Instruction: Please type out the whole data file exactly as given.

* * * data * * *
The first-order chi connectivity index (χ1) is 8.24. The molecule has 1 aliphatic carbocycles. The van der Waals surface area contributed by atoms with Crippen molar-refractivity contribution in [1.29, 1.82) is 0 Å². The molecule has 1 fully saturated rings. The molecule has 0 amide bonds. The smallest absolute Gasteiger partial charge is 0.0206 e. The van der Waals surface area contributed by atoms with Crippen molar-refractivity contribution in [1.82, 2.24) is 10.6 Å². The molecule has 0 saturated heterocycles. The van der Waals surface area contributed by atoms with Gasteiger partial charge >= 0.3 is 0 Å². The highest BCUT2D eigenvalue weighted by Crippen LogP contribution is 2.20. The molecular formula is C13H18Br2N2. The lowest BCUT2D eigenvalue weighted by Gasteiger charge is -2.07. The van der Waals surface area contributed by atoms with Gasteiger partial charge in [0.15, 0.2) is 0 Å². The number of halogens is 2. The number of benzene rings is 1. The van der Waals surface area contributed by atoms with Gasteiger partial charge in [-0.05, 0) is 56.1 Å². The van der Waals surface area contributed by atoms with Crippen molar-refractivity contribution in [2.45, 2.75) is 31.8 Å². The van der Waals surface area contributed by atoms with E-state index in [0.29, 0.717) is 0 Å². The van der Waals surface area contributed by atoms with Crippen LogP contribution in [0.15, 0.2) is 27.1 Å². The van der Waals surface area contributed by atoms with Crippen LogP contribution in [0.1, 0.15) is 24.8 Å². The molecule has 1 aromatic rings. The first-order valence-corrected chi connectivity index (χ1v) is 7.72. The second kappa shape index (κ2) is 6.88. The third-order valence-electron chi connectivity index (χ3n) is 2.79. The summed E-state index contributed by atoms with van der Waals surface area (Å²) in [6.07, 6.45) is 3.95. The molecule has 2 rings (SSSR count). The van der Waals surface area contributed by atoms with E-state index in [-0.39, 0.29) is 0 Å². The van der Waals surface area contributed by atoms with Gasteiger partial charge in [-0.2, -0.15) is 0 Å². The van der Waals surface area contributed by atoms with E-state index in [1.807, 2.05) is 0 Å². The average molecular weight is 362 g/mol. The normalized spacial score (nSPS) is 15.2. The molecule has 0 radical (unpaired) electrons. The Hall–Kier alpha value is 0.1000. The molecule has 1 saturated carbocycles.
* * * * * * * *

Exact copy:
The first-order chi connectivity index (χ1) is 8.24. The molecule has 1 aliphatic carbocycles. The van der Waals surface area contributed by atoms with Crippen molar-refractivity contribution in [1.29, 1.82) is 0 Å². The molecule has 1 fully saturated rings. The molecule has 0 amide bonds. The smallest absolute Gasteiger partial charge is 0.0206 e. The van der Waals surface area contributed by atoms with Crippen molar-refractivity contribution in [1.82, 2.24) is 10.6 Å². The molecule has 0 saturated heterocycles. The van der Waals surface area contributed by atoms with Gasteiger partial charge >= 0.3 is 0 Å². The highest BCUT2D eigenvalue weighted by Crippen LogP contribution is 2.20. The molecular formula is C13H18Br2N2. The lowest BCUT2D eigenvalue weighted by Gasteiger charge is -2.07. The van der Waals surface area contributed by atoms with Gasteiger partial charge in [0.15, 0.2) is 0 Å². The number of halogens is 2. The number of benzene rings is 1. The van der Waals surface area contributed by atoms with Gasteiger partial charge in [-0.05, 0) is 56.1 Å². The van der Waals surface area contributed by atoms with Crippen molar-refractivity contribution in [2.45, 2.75) is 31.8 Å². The van der Waals surface area contributed by atoms with E-state index in [0.29, 0.717) is 0 Å². The van der Waals surface area contributed by atoms with Crippen LogP contribution in [0.15, 0.2) is 27.1 Å². The van der Waals surface area contributed by atoms with Crippen LogP contribution in [0.1, 0.15) is 24.8 Å². The molecule has 1 aromatic rings. The first-order valence-corrected chi connectivity index (χ1v) is 7.72. The second kappa shape index (κ2) is 6.88. The third-order valence-electron chi connectivity index (χ3n) is 2.79. The summed E-state index contributed by atoms with van der Waals surface area (Å²) in [6.07, 6.45) is 3.95. The molecule has 2 rings (SSSR count). The van der Waals surface area contributed by atoms with E-state index in [-0.39, 0.29) is 0 Å². The van der Waals surface area contributed by atoms with Gasteiger partial charge in [-0.2, -0.15) is 0 Å². The van der Waals surface area contributed by atoms with E-state index in [1.807, 2.05) is 0 Å². The average molecular weight is 362 g/mol. The normalized spacial score (nSPS) is 15.2. The molecule has 0 radical (unpaired) electrons. The Hall–Kier alpha value is 0.1000. The molecule has 1 saturated carbocycles.